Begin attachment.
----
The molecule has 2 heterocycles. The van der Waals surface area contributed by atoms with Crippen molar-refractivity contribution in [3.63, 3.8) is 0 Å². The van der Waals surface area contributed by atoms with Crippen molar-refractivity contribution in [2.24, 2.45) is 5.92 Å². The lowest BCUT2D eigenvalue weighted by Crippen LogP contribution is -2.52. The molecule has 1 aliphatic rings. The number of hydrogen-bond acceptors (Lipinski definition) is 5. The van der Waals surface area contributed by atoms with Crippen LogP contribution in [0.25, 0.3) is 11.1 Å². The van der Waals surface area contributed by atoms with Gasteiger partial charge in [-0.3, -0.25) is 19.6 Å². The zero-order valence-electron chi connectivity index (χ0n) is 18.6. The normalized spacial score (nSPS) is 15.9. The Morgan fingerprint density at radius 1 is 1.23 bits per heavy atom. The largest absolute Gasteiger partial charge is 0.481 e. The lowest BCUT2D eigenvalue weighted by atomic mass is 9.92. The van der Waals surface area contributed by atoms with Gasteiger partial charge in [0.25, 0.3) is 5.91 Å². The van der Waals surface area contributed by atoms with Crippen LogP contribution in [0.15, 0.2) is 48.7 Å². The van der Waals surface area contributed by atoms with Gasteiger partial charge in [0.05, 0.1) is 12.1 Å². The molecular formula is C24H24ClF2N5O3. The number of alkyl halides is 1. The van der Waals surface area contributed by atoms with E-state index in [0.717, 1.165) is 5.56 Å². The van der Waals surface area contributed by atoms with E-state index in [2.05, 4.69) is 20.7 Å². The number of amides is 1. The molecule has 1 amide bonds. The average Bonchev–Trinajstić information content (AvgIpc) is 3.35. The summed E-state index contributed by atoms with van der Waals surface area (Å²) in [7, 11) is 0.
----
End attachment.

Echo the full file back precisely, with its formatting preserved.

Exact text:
The molecule has 2 heterocycles. The van der Waals surface area contributed by atoms with Crippen molar-refractivity contribution in [3.63, 3.8) is 0 Å². The van der Waals surface area contributed by atoms with Crippen molar-refractivity contribution in [2.24, 2.45) is 5.92 Å². The lowest BCUT2D eigenvalue weighted by Crippen LogP contribution is -2.52. The molecule has 1 aliphatic rings. The number of hydrogen-bond acceptors (Lipinski definition) is 5. The van der Waals surface area contributed by atoms with Crippen LogP contribution in [0.25, 0.3) is 11.1 Å². The van der Waals surface area contributed by atoms with Gasteiger partial charge in [-0.3, -0.25) is 19.6 Å². The zero-order valence-electron chi connectivity index (χ0n) is 18.6. The normalized spacial score (nSPS) is 15.9. The Morgan fingerprint density at radius 1 is 1.23 bits per heavy atom. The largest absolute Gasteiger partial charge is 0.481 e. The lowest BCUT2D eigenvalue weighted by atomic mass is 9.92. The van der Waals surface area contributed by atoms with Gasteiger partial charge in [0.25, 0.3) is 5.91 Å². The van der Waals surface area contributed by atoms with Crippen LogP contribution in [0.15, 0.2) is 48.7 Å². The van der Waals surface area contributed by atoms with Gasteiger partial charge in [0.05, 0.1) is 12.1 Å². The molecular formula is C24H24ClF2N5O3. The number of alkyl halides is 1. The van der Waals surface area contributed by atoms with E-state index in [0.717, 1.165) is 5.56 Å². The van der Waals surface area contributed by atoms with E-state index in [2.05, 4.69) is 20.7 Å². The number of amides is 1. The molecule has 1 amide bonds. The average Bonchev–Trinajstić information content (AvgIpc) is 3.35. The summed E-state index contributed by atoms with van der Waals surface area (Å²) in [7, 11) is 0.